Archive for September 2012
For most Americans, the detention center at Guantanamo Bay—once the topic of heated political debate by presidential hopeful Barack Obama but rarely talked about by the incumbent President Obama—has become a footnote in the government’s ongoing war on terror.
Yet for the approximately 167 detainees still being held in that godforsaken gulag, 86 of whom have been cleared for release yet continue to be imprisoned at the facility, Guantanamo Bay is a lesson in injustice, American-style. It is everything that those who founded America vigorously opposed: kidnapping, torture, dehumanizing treatment, indefinite detention, being “disappeared” with no access to family or friends, and little hope of help from the courts.
For Adnan Latif—a 30-something-year-old Yemeni native detained at Guantanamo for ten years without a trial, despite a court ruling ordering his release and repeated military clearances ordering his transfer—his cell became his tomb. Latif, who had repeatedly engaged in hunger strikes and suicide attempts while proclaiming his innocence, was found dead in his cell in Guantanamo Bay mere days before the 11th anniversary of 9/11.
If Guantanamo is the symbol of American injustice, Latif’s death is the realization of that injustice, the proclamation of how far we have strayed from the original vision of America as a shining city on a hill, a beacon of freedom and hope for the world. Ten years after opening for business, Guantanamo Bay stands as a manifestation of America’s failure to abide by the rule of law and its founding principles in the post-9/11 era. As Baher Azmy notes in the New York Times, its defining features have been the denial of judicial oversight and its exclusion of lawyers. Making matters worse, “far from closing the prison camp as he promised, President Obama is steadily returning Guantanamo to the secretive and hopeless internment camp that he vilified as a candidate.”
Continue reading at The Rutherford Institute
“The means of defense against foreign danger historically have become the instruments of tyranny at home.”
By Dr. Mercola
Mounting evidence shows that exercise can not only help cancer patients get well but also help keep their cancer from recurring. Yet, few oncologists tell their patients to engage in exercise beyond their simple daily, normal activities.
And many cancer patients are reluctant to exercise, or even discuss it with their oncologist.
A recent study1 by the Mayo Clinic investigated exercise habits among cancer patients and their clinicians’ roles in providing related counseling, and found that:
“Participants overwhelmingly cited usual daily activities as their source of ‘exercise.’ Symptoms, particularly treatment-related, discouraged participation, with fear of harm being a significant concern only among younger women. Exercise was recognized as important for physical and mental well-being, but seldom as a means to mitigate symptoms.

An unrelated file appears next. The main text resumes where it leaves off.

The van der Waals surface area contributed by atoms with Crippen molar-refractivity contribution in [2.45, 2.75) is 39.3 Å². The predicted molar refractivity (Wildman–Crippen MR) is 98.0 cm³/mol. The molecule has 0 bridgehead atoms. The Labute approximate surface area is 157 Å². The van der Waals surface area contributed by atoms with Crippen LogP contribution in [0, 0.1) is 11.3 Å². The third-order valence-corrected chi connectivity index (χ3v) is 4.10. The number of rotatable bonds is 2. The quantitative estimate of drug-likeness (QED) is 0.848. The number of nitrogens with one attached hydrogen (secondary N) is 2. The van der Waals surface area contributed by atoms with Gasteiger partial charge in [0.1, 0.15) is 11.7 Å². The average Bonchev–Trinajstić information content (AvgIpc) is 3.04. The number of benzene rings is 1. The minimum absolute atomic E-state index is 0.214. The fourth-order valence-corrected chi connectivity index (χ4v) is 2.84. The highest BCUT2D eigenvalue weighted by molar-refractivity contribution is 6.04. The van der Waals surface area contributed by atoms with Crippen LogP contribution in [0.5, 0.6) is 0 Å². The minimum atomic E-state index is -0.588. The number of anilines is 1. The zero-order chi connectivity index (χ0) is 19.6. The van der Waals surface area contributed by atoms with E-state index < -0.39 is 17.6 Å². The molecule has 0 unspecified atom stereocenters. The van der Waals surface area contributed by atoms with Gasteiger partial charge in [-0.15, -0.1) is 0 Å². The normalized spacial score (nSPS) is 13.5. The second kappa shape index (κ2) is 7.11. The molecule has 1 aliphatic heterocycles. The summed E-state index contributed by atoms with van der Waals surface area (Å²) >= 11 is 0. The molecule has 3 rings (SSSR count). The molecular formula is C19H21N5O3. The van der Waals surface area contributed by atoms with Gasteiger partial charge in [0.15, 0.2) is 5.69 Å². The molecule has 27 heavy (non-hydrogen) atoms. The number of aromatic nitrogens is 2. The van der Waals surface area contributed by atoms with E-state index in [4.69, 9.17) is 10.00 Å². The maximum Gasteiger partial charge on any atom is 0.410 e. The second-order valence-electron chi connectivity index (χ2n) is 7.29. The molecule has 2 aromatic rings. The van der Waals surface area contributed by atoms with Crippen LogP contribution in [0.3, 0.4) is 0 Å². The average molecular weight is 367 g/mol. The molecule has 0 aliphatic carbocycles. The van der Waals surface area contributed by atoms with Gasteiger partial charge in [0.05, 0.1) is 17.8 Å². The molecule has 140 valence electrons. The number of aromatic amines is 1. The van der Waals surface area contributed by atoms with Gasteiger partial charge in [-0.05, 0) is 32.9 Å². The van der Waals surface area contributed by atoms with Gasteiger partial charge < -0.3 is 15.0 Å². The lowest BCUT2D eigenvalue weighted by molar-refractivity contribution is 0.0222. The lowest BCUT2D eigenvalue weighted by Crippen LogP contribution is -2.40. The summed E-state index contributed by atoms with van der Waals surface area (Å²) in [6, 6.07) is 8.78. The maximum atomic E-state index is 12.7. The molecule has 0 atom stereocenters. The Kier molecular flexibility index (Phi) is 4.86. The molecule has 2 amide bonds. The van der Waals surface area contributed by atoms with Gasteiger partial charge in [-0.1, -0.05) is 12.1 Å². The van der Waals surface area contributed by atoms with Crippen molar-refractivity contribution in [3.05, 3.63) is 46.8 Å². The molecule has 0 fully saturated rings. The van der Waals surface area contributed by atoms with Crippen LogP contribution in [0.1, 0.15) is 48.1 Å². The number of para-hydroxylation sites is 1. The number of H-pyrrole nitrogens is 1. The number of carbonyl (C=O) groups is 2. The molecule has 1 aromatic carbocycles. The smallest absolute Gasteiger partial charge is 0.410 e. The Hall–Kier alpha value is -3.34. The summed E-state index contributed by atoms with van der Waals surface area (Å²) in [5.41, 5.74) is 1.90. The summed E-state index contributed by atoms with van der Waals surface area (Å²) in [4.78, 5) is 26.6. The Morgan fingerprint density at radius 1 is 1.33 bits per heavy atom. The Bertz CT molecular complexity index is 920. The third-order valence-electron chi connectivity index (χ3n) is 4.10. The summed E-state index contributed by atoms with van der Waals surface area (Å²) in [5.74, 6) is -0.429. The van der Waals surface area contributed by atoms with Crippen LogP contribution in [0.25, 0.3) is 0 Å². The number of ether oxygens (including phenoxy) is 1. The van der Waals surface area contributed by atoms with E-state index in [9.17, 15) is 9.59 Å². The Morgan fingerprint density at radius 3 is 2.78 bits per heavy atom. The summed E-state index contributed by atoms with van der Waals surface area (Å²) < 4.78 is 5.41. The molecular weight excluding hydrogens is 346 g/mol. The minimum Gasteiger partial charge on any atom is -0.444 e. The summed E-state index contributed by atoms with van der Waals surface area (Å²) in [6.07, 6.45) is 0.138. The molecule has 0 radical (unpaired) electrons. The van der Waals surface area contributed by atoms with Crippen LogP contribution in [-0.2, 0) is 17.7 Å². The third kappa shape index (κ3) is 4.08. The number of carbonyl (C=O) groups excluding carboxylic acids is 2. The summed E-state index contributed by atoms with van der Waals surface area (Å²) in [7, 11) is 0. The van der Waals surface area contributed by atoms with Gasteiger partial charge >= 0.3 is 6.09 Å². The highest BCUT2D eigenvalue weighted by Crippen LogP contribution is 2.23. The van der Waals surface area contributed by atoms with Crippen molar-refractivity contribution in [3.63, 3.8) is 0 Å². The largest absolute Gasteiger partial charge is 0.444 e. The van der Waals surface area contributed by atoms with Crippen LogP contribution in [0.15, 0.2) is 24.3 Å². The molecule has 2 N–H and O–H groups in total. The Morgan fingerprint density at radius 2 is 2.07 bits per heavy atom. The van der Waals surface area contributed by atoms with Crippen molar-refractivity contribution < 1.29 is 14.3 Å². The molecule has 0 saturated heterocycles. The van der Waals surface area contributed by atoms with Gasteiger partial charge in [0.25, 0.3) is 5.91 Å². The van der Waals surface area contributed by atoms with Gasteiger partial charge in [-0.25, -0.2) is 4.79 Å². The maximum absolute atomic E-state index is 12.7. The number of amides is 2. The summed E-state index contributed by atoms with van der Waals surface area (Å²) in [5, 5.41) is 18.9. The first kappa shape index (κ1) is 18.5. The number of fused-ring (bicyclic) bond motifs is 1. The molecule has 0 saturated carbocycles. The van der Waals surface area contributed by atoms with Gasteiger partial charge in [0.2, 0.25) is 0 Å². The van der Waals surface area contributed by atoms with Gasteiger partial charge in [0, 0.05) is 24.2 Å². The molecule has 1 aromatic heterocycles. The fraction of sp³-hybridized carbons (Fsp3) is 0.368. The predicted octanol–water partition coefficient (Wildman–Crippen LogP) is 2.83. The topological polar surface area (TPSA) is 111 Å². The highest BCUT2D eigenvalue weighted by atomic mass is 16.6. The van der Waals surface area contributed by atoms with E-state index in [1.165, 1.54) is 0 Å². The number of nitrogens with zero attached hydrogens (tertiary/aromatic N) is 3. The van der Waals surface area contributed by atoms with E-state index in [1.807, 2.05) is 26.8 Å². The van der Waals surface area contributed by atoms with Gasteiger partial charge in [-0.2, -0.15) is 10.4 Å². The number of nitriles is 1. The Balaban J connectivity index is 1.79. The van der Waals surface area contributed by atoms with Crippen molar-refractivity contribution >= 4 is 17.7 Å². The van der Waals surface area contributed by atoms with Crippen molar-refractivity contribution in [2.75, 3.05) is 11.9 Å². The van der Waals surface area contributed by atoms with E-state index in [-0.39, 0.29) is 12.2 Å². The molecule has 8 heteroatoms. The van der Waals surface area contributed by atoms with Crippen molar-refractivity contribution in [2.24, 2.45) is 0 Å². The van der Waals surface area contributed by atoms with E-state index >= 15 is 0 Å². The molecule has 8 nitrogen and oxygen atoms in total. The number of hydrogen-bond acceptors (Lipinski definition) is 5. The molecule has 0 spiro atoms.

…Although respondents preferred to receive guidance from their oncologist, none reported receiving more than general encouragement to ‘stay active.’ A lack of direction was typically accepted as a sanction of their current activity levels. Participants appeared less receptive to guidance from ancillary health professionals.”
An Important Conversation You’d Be Wise to Have With Your Oncologist
Fear that exercise might be harmful appears to be largely unfounded, though it’s certainly understandable. It can be difficult to be enthusiastic about exercise if you struggle with nausea, fatigue, and other detrimental side effects from the treatment. However, it may be helpful to focus on the benefits you can reap from exercise. For example, research has shown that exercising during and after cancer treatment can:
Reduce your risk of dying from cancer
Reduce your risk of cancer recurrence
Boost energy and minimize the side effects of conventional cancer treatment (see additional listing below)
The fact that most oncologists overlook this vital aspect of their patients’ care is highly unfortunate, especially considering how most patients defer to their recommendations. However, it’s not unexpected. Conventional doctors are trained to prescribe drugs, not exercise.
Ideally, they’d prescribe exercise in the same manner drugs are prescribed – in specific “doses” and intervals. To do this properly, oncologists would be wise to develop relationships with personal trainers, and prescribe training sessions for their patients. If you have cancer, I would highly recommend discussing exercise with your oncologist, and/or work with a trained fitness professional who can help you devise a safe and effective regimen.
Continue reading at Mercola
Oops! It seems the folks at ABC News set up a little sting with TSA agents and wayward iPads. Spoiler alert: it doesn’t end well for the agent (warning: auto-play video at that link). The iPad, however, survived both the abduction and the “generous” pat-down.
The news show Nightline intentionally abandoned an iPad at an Orlando, Fla., checkpoint (among others). They then used Apple’s Find My iPad app to track its movements once it had been recovered. Unfortunately, it traveled to a TSA agent’s home, where it remained for two weeks until a camera crew and reporter arrived to retrieve it from a much chagrined employee.
This was just one story from an investigation that had Nightline leave 10 iPads at security checkpoints in major airports across the US. The full story will air on Nightline this evening.
Source: The Unofficial Apple Weblog